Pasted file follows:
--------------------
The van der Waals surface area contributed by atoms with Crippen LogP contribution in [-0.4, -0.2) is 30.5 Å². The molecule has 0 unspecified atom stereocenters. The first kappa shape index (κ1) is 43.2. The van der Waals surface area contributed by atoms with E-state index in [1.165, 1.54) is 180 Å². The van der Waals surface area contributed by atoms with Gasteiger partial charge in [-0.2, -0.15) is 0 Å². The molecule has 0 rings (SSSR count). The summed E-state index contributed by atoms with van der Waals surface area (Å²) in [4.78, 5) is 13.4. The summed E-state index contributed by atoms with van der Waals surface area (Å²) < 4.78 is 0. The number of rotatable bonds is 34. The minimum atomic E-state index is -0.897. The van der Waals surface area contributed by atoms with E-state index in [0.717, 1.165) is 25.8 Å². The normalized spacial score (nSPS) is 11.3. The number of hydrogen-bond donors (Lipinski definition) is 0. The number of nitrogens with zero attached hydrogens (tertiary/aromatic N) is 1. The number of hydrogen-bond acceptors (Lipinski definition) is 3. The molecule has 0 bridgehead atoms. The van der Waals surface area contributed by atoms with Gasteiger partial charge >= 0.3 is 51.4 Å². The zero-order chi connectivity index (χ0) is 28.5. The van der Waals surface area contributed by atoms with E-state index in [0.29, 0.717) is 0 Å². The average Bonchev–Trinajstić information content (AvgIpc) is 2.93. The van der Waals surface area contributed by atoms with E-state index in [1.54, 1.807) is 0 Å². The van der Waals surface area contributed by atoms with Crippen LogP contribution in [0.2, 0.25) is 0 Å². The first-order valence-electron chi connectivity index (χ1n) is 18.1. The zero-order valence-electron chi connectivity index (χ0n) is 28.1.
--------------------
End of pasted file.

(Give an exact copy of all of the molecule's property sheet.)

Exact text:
The van der Waals surface area contributed by atoms with Crippen LogP contribution in [-0.4, -0.2) is 30.5 Å². The molecule has 0 unspecified atom stereocenters. The first kappa shape index (κ1) is 43.2. The van der Waals surface area contributed by atoms with E-state index in [1.165, 1.54) is 180 Å². The van der Waals surface area contributed by atoms with Gasteiger partial charge in [-0.2, -0.15) is 0 Å². The molecule has 0 rings (SSSR count). The summed E-state index contributed by atoms with van der Waals surface area (Å²) in [4.78, 5) is 13.4. The summed E-state index contributed by atoms with van der Waals surface area (Å²) < 4.78 is 0. The number of rotatable bonds is 34. The minimum atomic E-state index is -0.897. The van der Waals surface area contributed by atoms with E-state index in [0.717, 1.165) is 25.8 Å². The normalized spacial score (nSPS) is 11.3. The number of hydrogen-bond donors (Lipinski definition) is 0. The number of nitrogens with zero attached hydrogens (tertiary/aromatic N) is 1. The number of hydrogen-bond acceptors (Lipinski definition) is 3. The molecule has 0 bridgehead atoms. The van der Waals surface area contributed by atoms with Gasteiger partial charge >= 0.3 is 51.4 Å². The zero-order chi connectivity index (χ0) is 28.5. The van der Waals surface area contributed by atoms with E-state index in [0.29, 0.717) is 0 Å². The average Bonchev–Trinajstić information content (AvgIpc) is 2.93. The van der Waals surface area contributed by atoms with E-state index in [1.54, 1.807) is 0 Å². The van der Waals surface area contributed by atoms with Crippen LogP contribution in [0.2, 0.25) is 0 Å². The first-order valence-electron chi connectivity index (χ1n) is 18.1. The zero-order valence-electron chi connectivity index (χ0n) is 28.1.